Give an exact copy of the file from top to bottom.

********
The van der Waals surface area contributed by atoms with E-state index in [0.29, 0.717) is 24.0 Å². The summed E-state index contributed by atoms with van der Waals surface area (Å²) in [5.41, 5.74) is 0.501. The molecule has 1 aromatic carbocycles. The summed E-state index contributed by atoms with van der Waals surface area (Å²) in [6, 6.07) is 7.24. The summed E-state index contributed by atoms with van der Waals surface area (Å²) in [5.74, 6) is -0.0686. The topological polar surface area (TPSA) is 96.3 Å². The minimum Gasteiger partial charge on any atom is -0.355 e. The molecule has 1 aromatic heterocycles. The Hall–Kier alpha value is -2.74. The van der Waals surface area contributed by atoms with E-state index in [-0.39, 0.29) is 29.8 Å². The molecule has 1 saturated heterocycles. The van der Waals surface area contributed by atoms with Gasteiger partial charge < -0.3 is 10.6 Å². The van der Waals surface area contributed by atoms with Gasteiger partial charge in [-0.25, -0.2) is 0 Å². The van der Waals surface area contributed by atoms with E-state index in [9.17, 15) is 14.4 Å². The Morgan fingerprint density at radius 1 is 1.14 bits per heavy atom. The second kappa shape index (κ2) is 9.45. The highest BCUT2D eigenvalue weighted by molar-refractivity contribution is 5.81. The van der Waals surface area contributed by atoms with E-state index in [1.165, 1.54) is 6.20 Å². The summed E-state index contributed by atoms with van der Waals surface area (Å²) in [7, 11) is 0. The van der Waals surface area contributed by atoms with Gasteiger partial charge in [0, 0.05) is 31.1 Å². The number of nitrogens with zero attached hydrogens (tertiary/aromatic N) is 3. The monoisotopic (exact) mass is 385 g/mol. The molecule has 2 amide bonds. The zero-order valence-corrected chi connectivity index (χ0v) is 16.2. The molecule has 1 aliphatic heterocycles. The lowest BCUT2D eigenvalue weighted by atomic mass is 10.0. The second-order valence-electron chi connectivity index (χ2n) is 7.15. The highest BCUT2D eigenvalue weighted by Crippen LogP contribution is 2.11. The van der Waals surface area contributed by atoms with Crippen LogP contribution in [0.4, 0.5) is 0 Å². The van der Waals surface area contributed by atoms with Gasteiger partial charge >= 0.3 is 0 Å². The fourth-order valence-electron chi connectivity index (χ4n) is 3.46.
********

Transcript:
The van der Waals surface area contributed by atoms with E-state index in [0.29, 0.717) is 24.0 Å². The summed E-state index contributed by atoms with van der Waals surface area (Å²) in [5.41, 5.74) is 0.501. The molecule has 1 aromatic carbocycles. The summed E-state index contributed by atoms with van der Waals surface area (Å²) in [6, 6.07) is 7.24. The summed E-state index contributed by atoms with van der Waals surface area (Å²) in [5.74, 6) is -0.0686. The topological polar surface area (TPSA) is 96.3 Å². The minimum Gasteiger partial charge on any atom is -0.355 e. The molecule has 1 aromatic heterocycles. The Hall–Kier alpha value is -2.74. The van der Waals surface area contributed by atoms with E-state index in [-0.39, 0.29) is 29.8 Å². The molecule has 1 saturated heterocycles. The van der Waals surface area contributed by atoms with Gasteiger partial charge < -0.3 is 10.6 Å². The van der Waals surface area contributed by atoms with Gasteiger partial charge in [-0.25, -0.2) is 0 Å². The van der Waals surface area contributed by atoms with E-state index in [9.17, 15) is 14.4 Å². The Morgan fingerprint density at radius 1 is 1.14 bits per heavy atom. The second kappa shape index (κ2) is 9.45. The highest BCUT2D eigenvalue weighted by molar-refractivity contribution is 5.81. The van der Waals surface area contributed by atoms with E-state index in [1.165, 1.54) is 6.20 Å². The summed E-state index contributed by atoms with van der Waals surface area (Å²) in [7, 11) is 0. The van der Waals surface area contributed by atoms with Gasteiger partial charge in [0, 0.05) is 31.1 Å². The number of nitrogens with zero attached hydrogens (tertiary/aromatic N) is 3. The monoisotopic (exact) mass is 385 g/mol. The molecule has 2 amide bonds. The zero-order valence-corrected chi connectivity index (χ0v) is 16.2. The molecule has 1 aliphatic heterocycles. The lowest BCUT2D eigenvalue weighted by atomic mass is 10.0. The second-order valence-electron chi connectivity index (χ2n) is 7.15. The highest BCUT2D eigenvalue weighted by Crippen LogP contribution is 2.11. The van der Waals surface area contributed by atoms with Crippen LogP contribution in [0.4, 0.5) is 0 Å². The van der Waals surface area contributed by atoms with Gasteiger partial charge >= 0.3 is 0 Å². The fourth-order valence-electron chi connectivity index (χ4n) is 3.46.